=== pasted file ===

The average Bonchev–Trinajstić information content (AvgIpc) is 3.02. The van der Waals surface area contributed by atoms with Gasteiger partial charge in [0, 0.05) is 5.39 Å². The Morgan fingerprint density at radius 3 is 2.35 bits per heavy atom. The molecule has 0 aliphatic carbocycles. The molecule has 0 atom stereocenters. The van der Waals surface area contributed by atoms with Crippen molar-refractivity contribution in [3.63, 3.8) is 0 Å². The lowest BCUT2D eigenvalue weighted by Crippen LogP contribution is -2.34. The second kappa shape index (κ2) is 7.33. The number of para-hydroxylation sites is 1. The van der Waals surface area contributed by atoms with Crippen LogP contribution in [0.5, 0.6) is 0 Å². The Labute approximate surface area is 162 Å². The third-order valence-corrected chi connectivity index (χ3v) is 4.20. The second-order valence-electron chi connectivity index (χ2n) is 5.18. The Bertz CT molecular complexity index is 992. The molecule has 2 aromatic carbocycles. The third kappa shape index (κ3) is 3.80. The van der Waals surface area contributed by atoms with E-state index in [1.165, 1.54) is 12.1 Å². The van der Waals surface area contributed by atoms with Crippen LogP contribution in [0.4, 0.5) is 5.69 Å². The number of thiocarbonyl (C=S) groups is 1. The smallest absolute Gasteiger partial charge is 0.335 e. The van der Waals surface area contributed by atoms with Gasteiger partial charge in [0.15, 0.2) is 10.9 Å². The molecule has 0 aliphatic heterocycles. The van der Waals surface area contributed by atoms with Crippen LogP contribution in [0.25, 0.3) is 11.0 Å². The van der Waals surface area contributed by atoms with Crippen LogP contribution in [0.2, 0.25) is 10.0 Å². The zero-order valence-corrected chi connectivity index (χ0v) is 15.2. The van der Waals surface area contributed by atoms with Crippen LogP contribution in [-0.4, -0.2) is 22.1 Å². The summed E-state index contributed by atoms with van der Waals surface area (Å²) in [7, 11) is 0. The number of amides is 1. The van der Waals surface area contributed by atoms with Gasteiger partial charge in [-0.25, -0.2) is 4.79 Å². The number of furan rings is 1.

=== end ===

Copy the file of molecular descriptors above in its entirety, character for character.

The average Bonchev–Trinajstić information content (AvgIpc) is 3.02. The van der Waals surface area contributed by atoms with Gasteiger partial charge in [0, 0.05) is 5.39 Å². The Morgan fingerprint density at radius 3 is 2.35 bits per heavy atom. The molecule has 0 aliphatic carbocycles. The molecule has 0 atom stereocenters. The van der Waals surface area contributed by atoms with Crippen molar-refractivity contribution in [3.63, 3.8) is 0 Å². The lowest BCUT2D eigenvalue weighted by Crippen LogP contribution is -2.34. The second kappa shape index (κ2) is 7.33. The number of para-hydroxylation sites is 1. The van der Waals surface area contributed by atoms with Crippen LogP contribution in [0.5, 0.6) is 0 Å². The Labute approximate surface area is 162 Å². The third-order valence-corrected chi connectivity index (χ3v) is 4.20. The second-order valence-electron chi connectivity index (χ2n) is 5.18. The Bertz CT molecular complexity index is 992. The molecule has 2 aromatic carbocycles. The third kappa shape index (κ3) is 3.80. The van der Waals surface area contributed by atoms with E-state index in [1.165, 1.54) is 12.1 Å². The van der Waals surface area contributed by atoms with Crippen LogP contribution in [0.4, 0.5) is 5.69 Å². The number of thiocarbonyl (C=S) groups is 1. The smallest absolute Gasteiger partial charge is 0.335 e. The van der Waals surface area contributed by atoms with Gasteiger partial charge in [0.15, 0.2) is 10.9 Å². The molecule has 0 aliphatic heterocycles. The van der Waals surface area contributed by atoms with Crippen LogP contribution in [0.25, 0.3) is 11.0 Å². The van der Waals surface area contributed by atoms with Crippen LogP contribution in [0.2, 0.25) is 10.0 Å². The zero-order valence-corrected chi connectivity index (χ0v) is 15.2. The van der Waals surface area contributed by atoms with Crippen LogP contribution in [-0.4, -0.2) is 22.1 Å². The summed E-state index contributed by atoms with van der Waals surface area (Å²) in [7, 11) is 0. The number of amides is 1. The van der Waals surface area contributed by atoms with Gasteiger partial charge in [-0.25, -0.2) is 4.79 Å². The number of furan rings is 1.